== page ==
1. Vadim Ananyin. Kirov Oblast. Ex-coordinator of Open Russia** in the Kirov Oblast. On October 29, 2020, Vadim Ananyin held an unsanctioned action in Kirov in memory of the victims of political repression. As a result, the police drew up an administrative protocol under Art. 20.2 (1) of the Administrative Offences Code ("Violation of the established procedure for organizing or holding assemblies, meetings, demonstrations, marches, and picketing"). On February 4, 2021, the Leninsky District Court decided to arrest Ananyin for four days under Art. 20.2 (2) of the Administrative Offences Code ("Violation of the established procedure for organizing or holding assemblies, meetings, demonstrations, marches, and picketing") for action in support of Alexei Navalny, held on January 23, 2021.

2. Ural Baibulatov. Bashkortostan Republic. The leader of the "Respublika" socio-political movement, an eco-activist, the leader of public defenders of Shihan Kushtau. On January 28, 2021, the Kirovsky District Court of Ufa appointed Ural Baibulatov 10 days of administrative arrest under Art. 20.2 (2) of the Administrative Offences Code ("Violation of the established procedure for organizing or holding assemblies, meetings, demonstrations, marches, and picketing") for participating in a protest march on January 23 in support of Alexei Navalny.

3. Sergey Bespalov. Irkutsk Oblast. Ex-coordinator of the Navalny Headquarter* in Irkutsk (until February 11, 2021). On April 14, 2020, a conflict occurred between Sergei Bespalov and an activist of the National Social Movement (NSM), after which on February 12, 2021, Sergey Bespalov was sentenced to 2 years and 8 months of restriction of liberty under Art. 112 (1) of the Criminal Code ("Intentional Infliction of Injury to Health of Average Gravity"). He is not only forbidden to leave Irkutsk without the permission of the penal inspectorate and leave his house after 23:00 but also to attend public events. In addition, on January 23, 2021, he was detained before the protest in Irkutsk. He was arrested for 10 days under Art. 20.2 Administrative Offences Code ("Violation of the established procedure for organizing or holding assemblies, meetings, demonstrations, marches, and picketing"). He left Russia on February, 17.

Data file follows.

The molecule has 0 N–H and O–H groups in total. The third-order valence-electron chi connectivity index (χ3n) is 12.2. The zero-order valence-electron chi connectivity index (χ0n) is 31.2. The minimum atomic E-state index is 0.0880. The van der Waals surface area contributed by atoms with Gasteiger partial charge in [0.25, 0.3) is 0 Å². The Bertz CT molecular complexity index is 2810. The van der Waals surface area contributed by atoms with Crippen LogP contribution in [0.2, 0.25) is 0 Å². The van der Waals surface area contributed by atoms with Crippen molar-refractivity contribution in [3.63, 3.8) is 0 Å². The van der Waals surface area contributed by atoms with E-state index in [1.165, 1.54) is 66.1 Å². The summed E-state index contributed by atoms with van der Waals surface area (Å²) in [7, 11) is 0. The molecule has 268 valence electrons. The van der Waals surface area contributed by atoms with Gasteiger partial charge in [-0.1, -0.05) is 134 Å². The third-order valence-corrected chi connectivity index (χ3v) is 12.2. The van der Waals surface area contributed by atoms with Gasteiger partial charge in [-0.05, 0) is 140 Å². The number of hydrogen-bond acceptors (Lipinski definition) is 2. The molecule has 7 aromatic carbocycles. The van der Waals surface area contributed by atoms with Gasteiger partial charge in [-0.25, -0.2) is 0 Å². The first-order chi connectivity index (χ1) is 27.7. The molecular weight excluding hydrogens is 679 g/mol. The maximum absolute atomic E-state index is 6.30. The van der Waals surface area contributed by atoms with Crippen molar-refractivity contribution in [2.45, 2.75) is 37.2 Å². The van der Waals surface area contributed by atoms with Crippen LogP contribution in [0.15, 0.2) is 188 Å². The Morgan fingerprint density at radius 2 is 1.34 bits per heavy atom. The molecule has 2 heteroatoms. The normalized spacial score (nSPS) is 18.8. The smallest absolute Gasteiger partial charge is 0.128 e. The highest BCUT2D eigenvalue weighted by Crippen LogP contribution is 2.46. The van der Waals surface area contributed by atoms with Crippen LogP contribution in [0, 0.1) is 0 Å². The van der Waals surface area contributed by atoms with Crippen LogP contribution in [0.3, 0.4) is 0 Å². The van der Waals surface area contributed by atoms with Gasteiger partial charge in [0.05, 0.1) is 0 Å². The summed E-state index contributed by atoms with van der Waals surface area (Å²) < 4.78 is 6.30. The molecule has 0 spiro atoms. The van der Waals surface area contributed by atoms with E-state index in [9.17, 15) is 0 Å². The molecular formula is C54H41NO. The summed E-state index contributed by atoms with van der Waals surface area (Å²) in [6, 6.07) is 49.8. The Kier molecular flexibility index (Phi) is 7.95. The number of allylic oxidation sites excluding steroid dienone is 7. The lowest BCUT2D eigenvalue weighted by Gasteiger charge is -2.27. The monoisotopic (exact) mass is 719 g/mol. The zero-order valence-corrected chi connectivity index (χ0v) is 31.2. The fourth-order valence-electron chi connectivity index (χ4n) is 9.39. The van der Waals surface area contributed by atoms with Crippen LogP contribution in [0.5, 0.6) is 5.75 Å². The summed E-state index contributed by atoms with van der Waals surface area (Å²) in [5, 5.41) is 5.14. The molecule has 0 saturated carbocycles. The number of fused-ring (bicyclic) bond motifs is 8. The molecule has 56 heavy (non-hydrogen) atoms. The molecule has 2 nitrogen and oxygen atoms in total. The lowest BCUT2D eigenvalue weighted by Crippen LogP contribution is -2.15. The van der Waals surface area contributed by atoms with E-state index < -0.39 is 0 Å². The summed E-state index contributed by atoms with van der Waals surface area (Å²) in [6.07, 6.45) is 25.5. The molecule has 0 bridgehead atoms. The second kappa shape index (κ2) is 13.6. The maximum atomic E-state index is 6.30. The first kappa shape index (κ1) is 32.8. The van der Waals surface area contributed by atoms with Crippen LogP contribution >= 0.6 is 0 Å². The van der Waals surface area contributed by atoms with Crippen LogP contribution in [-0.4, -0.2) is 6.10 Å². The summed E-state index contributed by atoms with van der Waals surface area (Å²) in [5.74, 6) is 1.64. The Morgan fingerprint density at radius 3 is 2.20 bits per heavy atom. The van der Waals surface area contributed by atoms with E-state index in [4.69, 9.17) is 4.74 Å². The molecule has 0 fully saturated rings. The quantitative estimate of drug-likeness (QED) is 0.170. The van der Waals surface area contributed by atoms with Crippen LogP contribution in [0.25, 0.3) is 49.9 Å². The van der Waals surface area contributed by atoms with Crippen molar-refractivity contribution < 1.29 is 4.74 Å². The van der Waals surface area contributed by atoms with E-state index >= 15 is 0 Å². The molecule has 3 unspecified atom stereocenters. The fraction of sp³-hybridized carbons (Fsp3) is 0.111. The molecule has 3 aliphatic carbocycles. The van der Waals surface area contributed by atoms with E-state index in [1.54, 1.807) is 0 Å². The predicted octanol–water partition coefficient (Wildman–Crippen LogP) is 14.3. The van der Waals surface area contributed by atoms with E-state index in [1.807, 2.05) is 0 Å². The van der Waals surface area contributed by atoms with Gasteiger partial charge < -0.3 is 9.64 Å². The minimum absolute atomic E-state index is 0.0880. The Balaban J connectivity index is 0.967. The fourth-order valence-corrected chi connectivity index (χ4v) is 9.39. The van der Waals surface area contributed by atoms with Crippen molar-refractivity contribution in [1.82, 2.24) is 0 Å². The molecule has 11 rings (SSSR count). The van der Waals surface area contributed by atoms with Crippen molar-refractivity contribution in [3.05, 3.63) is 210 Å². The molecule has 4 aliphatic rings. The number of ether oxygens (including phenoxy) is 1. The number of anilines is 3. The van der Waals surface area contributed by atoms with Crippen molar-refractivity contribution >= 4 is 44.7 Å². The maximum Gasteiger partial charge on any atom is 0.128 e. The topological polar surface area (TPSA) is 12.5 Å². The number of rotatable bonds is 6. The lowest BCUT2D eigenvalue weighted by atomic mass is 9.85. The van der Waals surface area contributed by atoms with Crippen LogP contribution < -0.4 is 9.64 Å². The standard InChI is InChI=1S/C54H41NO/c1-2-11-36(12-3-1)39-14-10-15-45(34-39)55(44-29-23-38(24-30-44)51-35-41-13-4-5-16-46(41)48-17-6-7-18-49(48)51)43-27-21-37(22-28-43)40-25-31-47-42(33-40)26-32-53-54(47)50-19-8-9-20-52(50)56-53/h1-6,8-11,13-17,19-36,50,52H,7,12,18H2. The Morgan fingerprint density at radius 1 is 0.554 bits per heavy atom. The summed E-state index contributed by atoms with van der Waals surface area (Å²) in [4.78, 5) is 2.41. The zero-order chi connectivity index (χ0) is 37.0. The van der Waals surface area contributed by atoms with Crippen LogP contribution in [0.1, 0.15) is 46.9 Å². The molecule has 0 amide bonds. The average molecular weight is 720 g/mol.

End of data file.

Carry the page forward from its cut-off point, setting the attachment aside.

4. Sergey Boyko. Novosibirsk Oblast. Independent deputy of the city council of Novosibirsk. Ex-coordinator of Navalny Headquarter* in Novosibirsk. On August 13, 2020, the Central District Court of Novosibirsk found Sergei Boyko guilty of organizing a public event without notice (article 20.2 (2) of the Administrative Offences Code) for installing an agitation cube. He received a fine of 20 thousand rubles. A similar fine for the same reason was issued to Sergey Boyko on August 26, 2020. On January 21, 2021, Sergei Boyko was summoned to the deputy ethics commission due to a complaint from Mayor Anatoly Lokot, and was detained along the way to the meeting. On January 23, 2021, by a decision of the Central District Court of Novosibirsk, Boyko was arrested for 28 days for repeated violation of the established procedure for organizing or holding a meeting, rally, demonstration, procession or picketing (article 20.2 (8) of the Administrative Offences Code), for announcing the action on January 23 on his stream on YouTube. According to oppositioner's supporter Andrei Gladchenko, the court session was held without a person involved in the case and a lawyer. According to him, the defense team was "misinformed" and "languished at a completely different office." The court, in view of the failure of the parties to appear, made the decision.

5. Sergey Boyko. Moscow. Ex-chairman of the Libertarian Party of Russia. On April 26, the Tagansky District Court fined Sergei Boyko 30 thousand rubles under Art. 20.2 (2) Administrative Offences Code ("Violation of the established procedure for organizing or holding assemblies, meetings, demonstrations, marches, and picketing") for organizing a mass protest on April 21.